SQL Injection

Learn what SQL Injection is, how it is achieved, and how to defeat it.

Attacking by injecting code to the structured query language.

Episode # 4-01 available on : Youtube Blip.tv Vimeo 
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Released: September 14, 2013

SQL Injection is a big problem with the internet, you can do tons of damage, and steal millions of accounts in this way. Today, learn what it is, how it is done, how it can be avoided, and how to know when you are dealing with amateurs.

What is SQL injection?

SQL commands are written in a very predictable fashion. This makes them vulnerable to manipulation from cross site scripting, and other forms of attacks. And, because the entire SQL query can be made entirely from variables from the GET, POST, HEADER, COOKIE and REQUEST super globals, this makes it entirely possible for anyone to compromise a portion or the entirety of databases that web-sites run from. Furthermore, even if you run SQL queries in read-only mode until you need to manipulate the database, it is possible to trick the query into giving the entire table, or database itself, revealing all the data available to the web-site.

How is SQL Injection achieved?

There are plenty of ways to achieve SQL injection attacks, but the most common requirement is knowing the table and row names. Like most other kinds of hacks, knowledge of the target is required. It is possible to guess, however, not everyone names things the same way.

Okay, besides knowledge of the database, how do we injection malicious code? We must engineer the variables to take advantage of the query in a way that benefits us, the hacker. If we know where in the query the variable is, we can modify it to using the variable to introduce new unintended functionality in the code, like emailing the database like below.

SELECT email, passwd, login_id, full_name
FROM members
WHERE email = 'x';
UPDATE members
SET email = 'steve@unixwiz.net'
WHERE email = 'bob@example.com';

The variable email was represented by:

x';
UPDATE members
SET email = 'steve@unixwiz.net'
WHERE email = 'bob@example.com';

There are three ways of preventing this kind of attack. Limit most queries to read-only modes. In MYSQLi, this means setting up two database variables, one with read-only functionality, the other having for read/write functionality, which should only be used for registration and updating of various data sets. In this case, a user with one email had his email changed, and now the malicious user can now attempt to use the lost password form. Two other ways of preventing this kind of attack include validating the field's contents, like applying a rule for email addresses, or using other types of alphanumeric rules. You can, also, add slashes, or escape the string.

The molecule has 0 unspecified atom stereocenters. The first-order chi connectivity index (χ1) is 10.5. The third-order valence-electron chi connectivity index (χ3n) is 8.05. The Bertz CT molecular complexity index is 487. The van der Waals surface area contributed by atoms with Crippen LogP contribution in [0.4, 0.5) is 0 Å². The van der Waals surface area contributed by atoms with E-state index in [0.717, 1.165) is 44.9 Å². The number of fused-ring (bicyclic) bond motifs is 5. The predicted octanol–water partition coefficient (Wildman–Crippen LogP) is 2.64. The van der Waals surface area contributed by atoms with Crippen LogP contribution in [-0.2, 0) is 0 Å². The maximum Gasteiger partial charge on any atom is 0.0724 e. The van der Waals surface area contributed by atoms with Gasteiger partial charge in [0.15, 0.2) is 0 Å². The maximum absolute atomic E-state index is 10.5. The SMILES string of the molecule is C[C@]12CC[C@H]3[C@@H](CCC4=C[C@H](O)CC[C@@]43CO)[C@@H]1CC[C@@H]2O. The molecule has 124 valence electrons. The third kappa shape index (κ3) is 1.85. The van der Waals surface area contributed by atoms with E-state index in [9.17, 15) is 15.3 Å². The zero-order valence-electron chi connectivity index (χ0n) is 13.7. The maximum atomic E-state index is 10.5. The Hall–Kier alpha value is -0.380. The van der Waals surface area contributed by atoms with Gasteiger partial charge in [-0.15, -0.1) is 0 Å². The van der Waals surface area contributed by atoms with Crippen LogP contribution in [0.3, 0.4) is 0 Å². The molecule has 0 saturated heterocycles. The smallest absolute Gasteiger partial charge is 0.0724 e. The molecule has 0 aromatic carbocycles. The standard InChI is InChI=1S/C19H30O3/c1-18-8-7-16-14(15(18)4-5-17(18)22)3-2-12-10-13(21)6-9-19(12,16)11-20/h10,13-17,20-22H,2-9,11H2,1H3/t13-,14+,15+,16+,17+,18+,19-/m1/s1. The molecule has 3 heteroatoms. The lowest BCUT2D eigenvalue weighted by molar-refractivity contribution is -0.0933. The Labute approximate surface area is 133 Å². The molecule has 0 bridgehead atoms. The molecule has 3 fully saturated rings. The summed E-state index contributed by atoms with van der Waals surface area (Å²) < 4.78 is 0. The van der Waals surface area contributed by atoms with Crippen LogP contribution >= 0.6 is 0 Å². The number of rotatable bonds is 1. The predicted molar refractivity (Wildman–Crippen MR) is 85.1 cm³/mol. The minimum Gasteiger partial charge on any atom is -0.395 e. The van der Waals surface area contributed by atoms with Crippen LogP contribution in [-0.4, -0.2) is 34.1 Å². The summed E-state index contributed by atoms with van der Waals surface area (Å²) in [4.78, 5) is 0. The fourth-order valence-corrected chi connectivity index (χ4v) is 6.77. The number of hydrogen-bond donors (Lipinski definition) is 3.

Is using the form the only way to attack the web-site's database to get the data?

No. You may use the GET, POST, HEADER, COOKIE and REQUEST super globals to attack the web-site, meaning that you have to sanitize ALL inputs in your web-site, regardless of the type. If the variable can be changed, it must be sanitized. If you are trying to save sometime and want to blanket validate all variables, you can use a form of PHP like below.

foreach ($_GET as $key=>$value) {
$_GET[$key] = stripslashes($_GET[$key]);
$_GET[$key] = mysqli_real_escape_string($con, $_GET[$key]);
}

The super global GET can be exchanged for anything you need it for, to make sure you code is safe. This set of code is created for MYSQLi with a PHP5+ environment.

Now, I promised that I would explain how we are dealing with amateurs, at least when it comes to database creation, and code construction. It is relatively easy.

If you are having a web-site created for you, and doesn't ask the abilities of your server such as types of usable encryption, hashing, etc... then that is a clue.

If you have user accounts, and the program doesn't suggest using SSL to prevent account hijacking via sessions, then you have a problem.

And, more importantly, if the programmer believes that sensitive database variables don't need to be encrypted because you use SSL, fire him.

While encrypting everything may tax your server and cause a potential DDOSing accident from just having too many people logging in, you should iteratively hash all passwords, secret answers, etc.... You should use the strongest encryption available to you to protect all credit card information, addresses, etc...

Next week, I will explain what is, and how to iteratively hash correctly. I'll, also, explain how to prevent hash collisions in the process, how to prevent accidental DDOSing in the process.

Remember to like this episode if you were interested in today's topic, share if you think someone else could benefit from the topic, and subscribe if you want to learn more. For the show notes of this episode and others, for more information on other ways to subscribe to our show, to subscribe to our weekly newsletter, and how to participate by submitting your questions, comments, suggestions, and stories, head over to TQAWeekly.com.

Host : Steve Smith | Music : Jonny Lee Hart | Editor : Steve Smith | Producer : Zed Axis Productions

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Posted by ask
September 14, 2013

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